Selection Criteria for Switching and Routing Protocols Network traffic characteristics Bandwidth, memory, and CPU usage The number of peers supported The capability to adapt to changes quickly Support for authentication
Making Decisions Goals must be established Many options should be explored The consequences of the decision should be investigated Contingency plans should be made A decision table can be used. Decision tables are composed of rows and columns. Each row corresponds to a single rule, with the columns defining the conditions and actions of the rules.
Example Decision Table
Transparent Bridging (Switching) Tasks Ethernet switches and bridges use transparent bridging. A transparent bridge connects one or more LAN segments so that end systems on different segments can communicate with each other transparently. An end system sends a frame to a destination without knowing whether the destination is local or on the other side of the bridge.
Transparent Bridging (Switching) Tasks Forward frames transparently Learn which port to use for each MAC address Flood frames when the destination unicast address hasn’t been learned yet Filter frames from going out ports that don’t include the destination address Flood broadcasts and multicasts
STP Definitions STP is a bridge protocol that uses the STA (Spanning Tree Algorithm) to find redundant links dynamically and create a spanning-tree topology database. Bridges exchange BPDU (Bridge Protocol Data Unit) messages with other bridges to detect loops. BPDU STP hello packet that is sent out at configurable intervals to exchange information among bridges in the network.
Transparent Bridging Connectivity to different segments
Switching Table on a Bridge or Switch MAC AddressPort B C-60-7C C-02
Cisco Spanning Tree Protocol Enhancements PortFast is a Cisco feature. It supports the concept of a switch edge port. UplinkFast and Backbone Fast. UpLinkFast is a Cisco feature that is configured on access layer switches. Improves the convergence time of STP. Unidirectional link detection is a hardware failure detection between switches. Loop Guard is a Cisco product. Supports the prevention of loops caused by blocking port erroneously moving to the forwarding state.
Redundant Uplinks Access Layer Distribution Layer Core Layer Switch A Switch BSwitch C Primary Uplink Secondary Uplink X X X = blocked by STP If a link fails, how long will STP take to recover? Use UplinkFast to speed convergence
Protocols for Transporting VLAN Information Inter-Switch Link (ISL) – Tagging protocol – Cisco proprietary IEEE 802.1Q – Tagging protocol – IEEE standard VLAN Trunk Protocol (VTP) – VLAN management protocol is a switch-to-switch and switch-to-router configuration.
Protocols for Transporting VLAN Information VLAN Trunk Protocol (VTP) – The VLAN management protocol exchanges VLAN configuration changes as they are made to the network. VTP manages additions, deletions, and renaming of VLANs on a campus network without requiring manual intervention at each switch.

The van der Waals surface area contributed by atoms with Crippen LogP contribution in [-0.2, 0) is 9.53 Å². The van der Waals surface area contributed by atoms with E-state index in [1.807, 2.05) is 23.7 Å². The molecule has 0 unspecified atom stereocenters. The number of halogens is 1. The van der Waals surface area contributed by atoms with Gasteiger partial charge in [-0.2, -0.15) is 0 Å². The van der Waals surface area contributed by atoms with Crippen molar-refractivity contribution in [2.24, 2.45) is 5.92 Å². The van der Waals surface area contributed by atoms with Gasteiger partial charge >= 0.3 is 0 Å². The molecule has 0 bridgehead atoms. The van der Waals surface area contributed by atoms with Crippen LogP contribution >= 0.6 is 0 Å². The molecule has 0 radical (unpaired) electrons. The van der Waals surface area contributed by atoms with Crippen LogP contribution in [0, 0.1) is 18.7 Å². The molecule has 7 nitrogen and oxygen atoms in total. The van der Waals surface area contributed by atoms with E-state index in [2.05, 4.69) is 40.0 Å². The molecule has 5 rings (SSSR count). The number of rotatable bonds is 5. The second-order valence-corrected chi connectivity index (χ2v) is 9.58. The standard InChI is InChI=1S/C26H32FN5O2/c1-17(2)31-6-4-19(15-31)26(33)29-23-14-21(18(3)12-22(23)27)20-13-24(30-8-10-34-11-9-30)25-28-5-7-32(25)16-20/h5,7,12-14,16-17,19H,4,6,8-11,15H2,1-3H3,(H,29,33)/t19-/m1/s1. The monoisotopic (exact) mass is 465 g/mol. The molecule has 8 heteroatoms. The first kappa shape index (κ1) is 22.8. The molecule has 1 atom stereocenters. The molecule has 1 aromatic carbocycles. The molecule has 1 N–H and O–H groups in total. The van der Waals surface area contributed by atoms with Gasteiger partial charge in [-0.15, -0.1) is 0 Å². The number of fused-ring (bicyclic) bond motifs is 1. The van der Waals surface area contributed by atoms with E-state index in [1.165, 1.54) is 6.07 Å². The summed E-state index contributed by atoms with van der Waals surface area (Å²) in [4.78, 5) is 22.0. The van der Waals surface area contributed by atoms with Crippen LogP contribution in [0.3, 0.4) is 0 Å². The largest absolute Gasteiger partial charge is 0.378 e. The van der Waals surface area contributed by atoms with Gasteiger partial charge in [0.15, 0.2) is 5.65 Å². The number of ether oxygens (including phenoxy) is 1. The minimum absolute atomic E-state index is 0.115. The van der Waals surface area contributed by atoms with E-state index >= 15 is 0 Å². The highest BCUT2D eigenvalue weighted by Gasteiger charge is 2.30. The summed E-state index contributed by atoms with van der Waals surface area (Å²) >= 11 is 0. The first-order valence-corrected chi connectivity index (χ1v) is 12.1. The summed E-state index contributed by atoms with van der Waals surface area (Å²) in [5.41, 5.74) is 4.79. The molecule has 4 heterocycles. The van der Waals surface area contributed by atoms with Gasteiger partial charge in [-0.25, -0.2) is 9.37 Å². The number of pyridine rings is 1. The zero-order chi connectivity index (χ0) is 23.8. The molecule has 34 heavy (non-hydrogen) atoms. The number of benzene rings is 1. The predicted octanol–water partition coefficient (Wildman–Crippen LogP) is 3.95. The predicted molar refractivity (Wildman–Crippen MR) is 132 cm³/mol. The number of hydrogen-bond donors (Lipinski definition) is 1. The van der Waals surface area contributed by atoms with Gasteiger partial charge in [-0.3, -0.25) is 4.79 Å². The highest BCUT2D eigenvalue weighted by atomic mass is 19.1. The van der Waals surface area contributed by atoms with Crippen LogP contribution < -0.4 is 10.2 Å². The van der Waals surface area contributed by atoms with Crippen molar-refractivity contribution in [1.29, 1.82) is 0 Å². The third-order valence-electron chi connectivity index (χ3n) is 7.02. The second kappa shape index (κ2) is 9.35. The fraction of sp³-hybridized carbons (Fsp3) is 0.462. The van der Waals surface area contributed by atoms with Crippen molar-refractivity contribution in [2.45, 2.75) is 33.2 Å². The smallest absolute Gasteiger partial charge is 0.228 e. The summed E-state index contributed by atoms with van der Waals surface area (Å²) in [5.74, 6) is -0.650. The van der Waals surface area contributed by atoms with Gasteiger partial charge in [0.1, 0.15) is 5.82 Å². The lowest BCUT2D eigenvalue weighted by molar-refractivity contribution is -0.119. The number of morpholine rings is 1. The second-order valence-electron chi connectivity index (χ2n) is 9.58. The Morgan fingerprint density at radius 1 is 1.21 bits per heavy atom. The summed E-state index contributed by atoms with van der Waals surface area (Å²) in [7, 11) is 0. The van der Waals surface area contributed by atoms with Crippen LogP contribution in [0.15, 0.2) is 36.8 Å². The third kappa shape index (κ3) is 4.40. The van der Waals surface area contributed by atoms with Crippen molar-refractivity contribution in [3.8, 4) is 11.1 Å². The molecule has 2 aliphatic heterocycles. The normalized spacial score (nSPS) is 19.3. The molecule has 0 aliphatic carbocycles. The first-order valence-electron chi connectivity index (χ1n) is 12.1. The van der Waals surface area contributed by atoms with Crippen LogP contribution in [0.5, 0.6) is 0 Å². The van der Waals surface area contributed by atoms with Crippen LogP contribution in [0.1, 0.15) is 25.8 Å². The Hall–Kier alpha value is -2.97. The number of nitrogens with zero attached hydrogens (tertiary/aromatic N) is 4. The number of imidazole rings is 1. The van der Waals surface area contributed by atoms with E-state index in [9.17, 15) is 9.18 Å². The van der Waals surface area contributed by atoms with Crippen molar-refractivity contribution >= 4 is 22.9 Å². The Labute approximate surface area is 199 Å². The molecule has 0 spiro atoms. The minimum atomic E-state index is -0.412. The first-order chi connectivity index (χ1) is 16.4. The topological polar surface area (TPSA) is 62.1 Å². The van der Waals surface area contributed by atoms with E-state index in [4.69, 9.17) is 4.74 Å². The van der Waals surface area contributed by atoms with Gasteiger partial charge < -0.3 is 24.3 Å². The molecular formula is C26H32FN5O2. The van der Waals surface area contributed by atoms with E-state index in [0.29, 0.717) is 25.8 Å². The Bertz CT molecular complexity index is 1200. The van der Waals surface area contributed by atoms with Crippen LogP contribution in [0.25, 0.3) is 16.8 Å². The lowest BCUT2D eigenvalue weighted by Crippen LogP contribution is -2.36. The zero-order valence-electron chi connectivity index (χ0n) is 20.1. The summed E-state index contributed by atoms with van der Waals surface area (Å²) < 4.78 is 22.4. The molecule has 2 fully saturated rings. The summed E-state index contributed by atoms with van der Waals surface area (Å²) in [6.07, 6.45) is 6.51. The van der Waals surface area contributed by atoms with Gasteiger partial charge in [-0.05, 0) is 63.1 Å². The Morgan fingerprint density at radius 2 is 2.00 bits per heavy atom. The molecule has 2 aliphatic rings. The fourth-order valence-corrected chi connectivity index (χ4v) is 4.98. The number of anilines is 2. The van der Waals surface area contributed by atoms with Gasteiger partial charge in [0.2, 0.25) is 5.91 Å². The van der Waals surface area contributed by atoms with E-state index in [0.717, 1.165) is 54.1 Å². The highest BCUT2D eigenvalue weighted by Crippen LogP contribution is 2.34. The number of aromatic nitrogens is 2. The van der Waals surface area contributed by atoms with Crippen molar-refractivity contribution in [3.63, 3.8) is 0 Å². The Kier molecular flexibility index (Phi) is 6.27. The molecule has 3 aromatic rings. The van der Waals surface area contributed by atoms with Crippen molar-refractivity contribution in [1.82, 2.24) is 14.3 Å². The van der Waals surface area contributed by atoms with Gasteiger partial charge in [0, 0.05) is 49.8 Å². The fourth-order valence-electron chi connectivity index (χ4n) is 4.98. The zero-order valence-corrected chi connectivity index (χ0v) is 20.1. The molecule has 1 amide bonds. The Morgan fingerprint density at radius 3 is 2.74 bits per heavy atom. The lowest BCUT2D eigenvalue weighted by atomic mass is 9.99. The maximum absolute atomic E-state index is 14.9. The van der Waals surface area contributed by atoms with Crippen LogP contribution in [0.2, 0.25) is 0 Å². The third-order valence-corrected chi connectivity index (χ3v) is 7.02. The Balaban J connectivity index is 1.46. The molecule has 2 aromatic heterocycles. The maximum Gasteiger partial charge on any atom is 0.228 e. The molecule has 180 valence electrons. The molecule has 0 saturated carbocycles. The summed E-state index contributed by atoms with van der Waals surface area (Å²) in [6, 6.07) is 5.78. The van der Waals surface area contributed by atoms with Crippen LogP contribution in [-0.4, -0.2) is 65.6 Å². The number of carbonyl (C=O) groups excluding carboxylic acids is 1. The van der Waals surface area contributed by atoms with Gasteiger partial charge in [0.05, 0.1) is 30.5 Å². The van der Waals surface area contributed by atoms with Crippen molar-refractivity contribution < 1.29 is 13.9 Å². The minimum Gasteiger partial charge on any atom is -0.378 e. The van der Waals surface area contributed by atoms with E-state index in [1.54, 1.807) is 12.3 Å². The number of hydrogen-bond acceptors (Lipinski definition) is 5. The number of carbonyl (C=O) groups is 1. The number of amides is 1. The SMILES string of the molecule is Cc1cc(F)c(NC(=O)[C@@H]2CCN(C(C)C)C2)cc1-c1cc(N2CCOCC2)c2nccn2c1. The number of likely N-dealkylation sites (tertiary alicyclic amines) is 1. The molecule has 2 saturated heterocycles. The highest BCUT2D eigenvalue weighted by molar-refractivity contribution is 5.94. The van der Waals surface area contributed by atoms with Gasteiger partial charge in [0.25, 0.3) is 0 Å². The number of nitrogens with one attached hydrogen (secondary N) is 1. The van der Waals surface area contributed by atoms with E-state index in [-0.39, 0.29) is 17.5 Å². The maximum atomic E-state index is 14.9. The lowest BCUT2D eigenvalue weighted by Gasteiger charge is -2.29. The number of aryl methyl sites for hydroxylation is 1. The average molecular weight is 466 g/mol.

Selecting Routing Protocols They all have the same general goal: – To share network reachability information among routers They differ in many ways: – Interior versus exterior – Metrics supported hop count or bandwidth. – Dynamic versus static and default – Distance-vector versus link-sate – Classful versus classless – Scalability
Interior Versus Exterior Routing Protocols Interior routing protocols are used within an autonomous system Exterior routing protocols are used between autonomous systems Autonomous system (two definitions that are often used): “A set of routers that presents a common routing policy to the internetwork” “A network or set of networks that are under the administrative control of a single entity”
Routing Protocol Metrics Metric: the determining factor used by a routing algorithm to decide which route to a network is better than another Examples of metrics: – Bandwidth - capacity – Delay - time – Load - amount of network traffic – Reliability - error rate – Hop count - number of routers that a packet must travel through before reaching the destination network – Cost - arbitrary value defined by the protocol or administrator
Routing Algorithms Static routing – Calculated beforehand, offline Default routing – “If I don’t recognize the destination, just send the packet to Router X” Cisco’s On-Demand Routing – Routing for stub networks – Uses Cisco Discovery Protocol (CDP) Dynamic routing protocol – Distance-vector algorithms – Link-state algorithms
Routing Algorithms Stub network has only one default path to non-local hosts and no outside network knowledge. Non-local stub network traffic uses a single logical path when traveling in and out of the network. A good example would be an individual or group that uses only one router to link to an internet service provider (ISP). The individual or group are considered stub networks by the ISP.
Routing Algorithms The default route is the IP address of the next hop when no other routes are known. To configure the default route to be : config t ip route An interface can be used as an alternative to and IP address. To use serial0/0 for destinations not in the routing table, use: ip route serial 0/0
Routing Algorithms A default route of a computer that is participating in computer networking is the packet forwarding rule (route) taking effect when no other route can be determined for a given Internet Protocol (IP) destination address. All packets for destinations not established in the routing table are sent via the default route. This route generally points to another router, which treats the packet the same way: If a route matches, the packet is forwarded accordingly, otherwise the packet is forwarded to the default route of that router. The process repeats until a packet is delivered to the destination. Each router traversal counts as one hop in the distance calculation for the transmission path.